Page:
8. The Indian New Deal: The Indian Reorganization Act of 1934, frequently called the "Indian New Deal," gave Indians greater control of their land, encouraged self-governance, and more (see Indian Reorganization Act, Encyclopedia Britannica, for a brief summary). If the New Deal was such a hotbed of racism, why did this happen? Why didn't New Deal policymakers try to confiscate the land instead, and then distribute it to white homesteaders?

9. Citizenship and Naturalization Classes: During the New Deal, the WPA offered citizenship and naturalization classes to immigrants. If FDR and the New Deal were so horribly racist, why did they do this?

(The description for this undated photo reads, "Future literates and future citizens. Adults of Spanish, Mexican, and Central American ancestry at Americanization Classes of WPA Education Program of the California Department of Education learning to read." Photo courtesy of the National Archives and the New Deal Network.)

10. Adult Education for African-Americans: Due to obvious reasons, many African Americans did not receive a great education during the late 1800s and early 1900s. The New Deal, through the WPA, began to reverse that trend with adult education courses (e.g., reading and writing) and the building of many African-American schools.

(An older African American student learning how to read in a WPA adult education class in Savannah, Georgia, circa 1935-43. Photo courtesy of the National Archives and the New Deal Network.)  

As I mentioned at the beginning of this blog post, there were certainly some race-based blunders during the New Deal, and during Roosevelt's life, but I hope that the 10 examples above show that there were also some significant & positive accomplishments. There will always be naysayers, of course, who will claim that Roosevelt's failure to erase hundreds of years of racism during his 12 years as president must mean that, "By golly, the New Deal was a complete and utter failure and Roosevelt was the most racist president ever!" But, when you hear these types of claims ask yourself if the person making the claim is doing so after a full examination of history, or if the claim is being made for political reasons and/or because the claimant has closely examined the failures.....but only lightly examined the accomplishments.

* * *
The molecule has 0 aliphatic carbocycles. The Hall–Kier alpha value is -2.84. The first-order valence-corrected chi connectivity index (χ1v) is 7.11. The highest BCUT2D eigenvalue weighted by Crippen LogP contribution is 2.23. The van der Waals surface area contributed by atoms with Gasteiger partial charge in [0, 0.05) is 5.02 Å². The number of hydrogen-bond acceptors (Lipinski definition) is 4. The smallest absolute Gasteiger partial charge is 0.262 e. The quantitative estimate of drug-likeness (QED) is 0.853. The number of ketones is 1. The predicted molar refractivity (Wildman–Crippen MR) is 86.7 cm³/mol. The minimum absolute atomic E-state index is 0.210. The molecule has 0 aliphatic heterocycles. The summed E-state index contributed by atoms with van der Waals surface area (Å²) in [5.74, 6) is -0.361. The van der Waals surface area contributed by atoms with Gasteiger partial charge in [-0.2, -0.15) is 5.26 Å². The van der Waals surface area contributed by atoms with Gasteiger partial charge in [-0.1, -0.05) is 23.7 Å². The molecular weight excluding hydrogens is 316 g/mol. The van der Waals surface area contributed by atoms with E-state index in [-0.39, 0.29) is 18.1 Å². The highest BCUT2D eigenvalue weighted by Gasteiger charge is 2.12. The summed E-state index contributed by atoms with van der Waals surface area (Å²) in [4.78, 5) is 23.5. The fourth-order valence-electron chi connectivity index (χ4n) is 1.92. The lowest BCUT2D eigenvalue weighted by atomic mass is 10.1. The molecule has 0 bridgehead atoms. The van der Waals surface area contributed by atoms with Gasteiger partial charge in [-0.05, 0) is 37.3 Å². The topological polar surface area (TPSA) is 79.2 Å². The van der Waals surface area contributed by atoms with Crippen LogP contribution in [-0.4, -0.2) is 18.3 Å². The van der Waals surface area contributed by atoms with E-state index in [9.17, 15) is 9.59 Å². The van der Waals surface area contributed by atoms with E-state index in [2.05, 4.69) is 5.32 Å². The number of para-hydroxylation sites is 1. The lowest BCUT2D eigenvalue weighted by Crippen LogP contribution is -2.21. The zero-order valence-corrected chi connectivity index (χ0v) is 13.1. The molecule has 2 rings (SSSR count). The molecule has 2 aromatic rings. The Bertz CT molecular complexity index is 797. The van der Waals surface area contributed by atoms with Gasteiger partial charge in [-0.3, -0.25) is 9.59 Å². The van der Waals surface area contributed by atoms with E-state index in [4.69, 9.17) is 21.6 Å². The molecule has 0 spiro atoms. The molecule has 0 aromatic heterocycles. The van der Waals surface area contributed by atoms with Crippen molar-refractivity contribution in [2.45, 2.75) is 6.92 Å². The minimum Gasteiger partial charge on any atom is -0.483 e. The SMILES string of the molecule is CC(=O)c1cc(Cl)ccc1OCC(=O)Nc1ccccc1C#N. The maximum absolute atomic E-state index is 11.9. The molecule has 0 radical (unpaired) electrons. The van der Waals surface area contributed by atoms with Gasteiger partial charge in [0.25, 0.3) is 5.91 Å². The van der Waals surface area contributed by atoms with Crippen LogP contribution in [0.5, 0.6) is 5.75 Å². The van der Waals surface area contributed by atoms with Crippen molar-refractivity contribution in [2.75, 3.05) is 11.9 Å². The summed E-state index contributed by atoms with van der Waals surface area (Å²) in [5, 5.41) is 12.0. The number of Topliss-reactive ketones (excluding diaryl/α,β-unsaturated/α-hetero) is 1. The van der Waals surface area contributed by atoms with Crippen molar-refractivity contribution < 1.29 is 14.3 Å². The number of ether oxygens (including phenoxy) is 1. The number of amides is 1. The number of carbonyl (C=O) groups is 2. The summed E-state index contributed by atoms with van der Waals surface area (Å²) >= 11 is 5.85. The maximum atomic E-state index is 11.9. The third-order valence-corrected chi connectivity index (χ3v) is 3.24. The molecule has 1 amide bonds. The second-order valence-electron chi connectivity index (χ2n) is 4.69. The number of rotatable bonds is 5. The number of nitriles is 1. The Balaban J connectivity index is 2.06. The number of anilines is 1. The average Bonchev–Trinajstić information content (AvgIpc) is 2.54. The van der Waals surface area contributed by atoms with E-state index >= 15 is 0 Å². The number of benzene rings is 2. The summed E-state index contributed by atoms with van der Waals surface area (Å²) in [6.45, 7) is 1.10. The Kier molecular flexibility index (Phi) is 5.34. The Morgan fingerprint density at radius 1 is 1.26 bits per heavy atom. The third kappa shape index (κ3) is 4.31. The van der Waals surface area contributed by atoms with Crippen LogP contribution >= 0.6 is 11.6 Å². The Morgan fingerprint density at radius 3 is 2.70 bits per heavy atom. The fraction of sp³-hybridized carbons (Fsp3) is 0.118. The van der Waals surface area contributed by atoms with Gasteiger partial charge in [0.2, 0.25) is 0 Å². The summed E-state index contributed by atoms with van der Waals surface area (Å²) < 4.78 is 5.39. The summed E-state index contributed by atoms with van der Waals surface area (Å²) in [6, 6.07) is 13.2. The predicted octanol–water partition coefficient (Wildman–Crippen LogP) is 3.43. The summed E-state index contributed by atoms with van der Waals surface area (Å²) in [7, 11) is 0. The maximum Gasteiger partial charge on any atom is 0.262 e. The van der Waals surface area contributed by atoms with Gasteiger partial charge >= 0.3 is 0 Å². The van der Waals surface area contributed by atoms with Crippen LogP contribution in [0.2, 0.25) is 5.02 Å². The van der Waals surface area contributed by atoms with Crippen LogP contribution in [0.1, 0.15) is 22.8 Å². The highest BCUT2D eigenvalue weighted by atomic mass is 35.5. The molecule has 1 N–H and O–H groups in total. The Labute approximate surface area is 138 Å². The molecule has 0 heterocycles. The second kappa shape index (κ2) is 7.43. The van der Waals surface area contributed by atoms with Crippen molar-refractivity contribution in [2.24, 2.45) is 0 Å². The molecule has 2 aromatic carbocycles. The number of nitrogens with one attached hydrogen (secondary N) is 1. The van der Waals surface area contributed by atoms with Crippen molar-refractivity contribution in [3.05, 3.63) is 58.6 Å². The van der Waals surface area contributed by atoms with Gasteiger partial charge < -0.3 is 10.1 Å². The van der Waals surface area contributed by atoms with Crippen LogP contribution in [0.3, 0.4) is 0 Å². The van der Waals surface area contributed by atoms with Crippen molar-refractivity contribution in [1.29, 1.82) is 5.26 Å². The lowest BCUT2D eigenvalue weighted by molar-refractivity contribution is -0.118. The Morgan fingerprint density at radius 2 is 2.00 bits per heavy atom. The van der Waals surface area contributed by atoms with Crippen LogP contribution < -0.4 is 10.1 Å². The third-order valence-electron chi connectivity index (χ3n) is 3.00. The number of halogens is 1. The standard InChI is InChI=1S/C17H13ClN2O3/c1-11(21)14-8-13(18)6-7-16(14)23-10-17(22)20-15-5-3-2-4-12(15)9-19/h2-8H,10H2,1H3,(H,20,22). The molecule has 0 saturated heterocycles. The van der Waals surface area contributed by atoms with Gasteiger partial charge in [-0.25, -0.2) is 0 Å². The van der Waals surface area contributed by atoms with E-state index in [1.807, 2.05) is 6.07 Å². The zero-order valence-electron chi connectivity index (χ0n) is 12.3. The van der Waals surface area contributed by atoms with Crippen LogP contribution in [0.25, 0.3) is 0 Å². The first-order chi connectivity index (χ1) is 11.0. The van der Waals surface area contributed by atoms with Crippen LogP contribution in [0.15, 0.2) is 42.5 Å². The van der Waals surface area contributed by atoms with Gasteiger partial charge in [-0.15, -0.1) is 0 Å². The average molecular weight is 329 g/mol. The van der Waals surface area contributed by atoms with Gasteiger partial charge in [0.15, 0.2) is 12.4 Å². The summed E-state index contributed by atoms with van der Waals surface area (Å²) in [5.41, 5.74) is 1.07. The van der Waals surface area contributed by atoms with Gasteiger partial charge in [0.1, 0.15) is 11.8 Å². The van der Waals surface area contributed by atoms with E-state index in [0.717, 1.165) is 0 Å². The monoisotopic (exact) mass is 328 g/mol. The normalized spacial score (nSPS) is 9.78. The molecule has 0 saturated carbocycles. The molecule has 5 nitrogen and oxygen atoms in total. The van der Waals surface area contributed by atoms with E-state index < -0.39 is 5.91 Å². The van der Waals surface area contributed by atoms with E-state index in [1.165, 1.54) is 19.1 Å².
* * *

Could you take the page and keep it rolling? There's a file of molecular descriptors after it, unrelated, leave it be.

(Factory workers, 1942. The New Deal was not perfect and New Deal policymakers were not infallible angels. Still, the New Deal was a significant, pre-Civil Rights era stepping stone to better race relations in America. Photo courtesy of the FDR Presidential Library and Museum.)

3 comments:

  1. Here's some background to where Powell got his material from.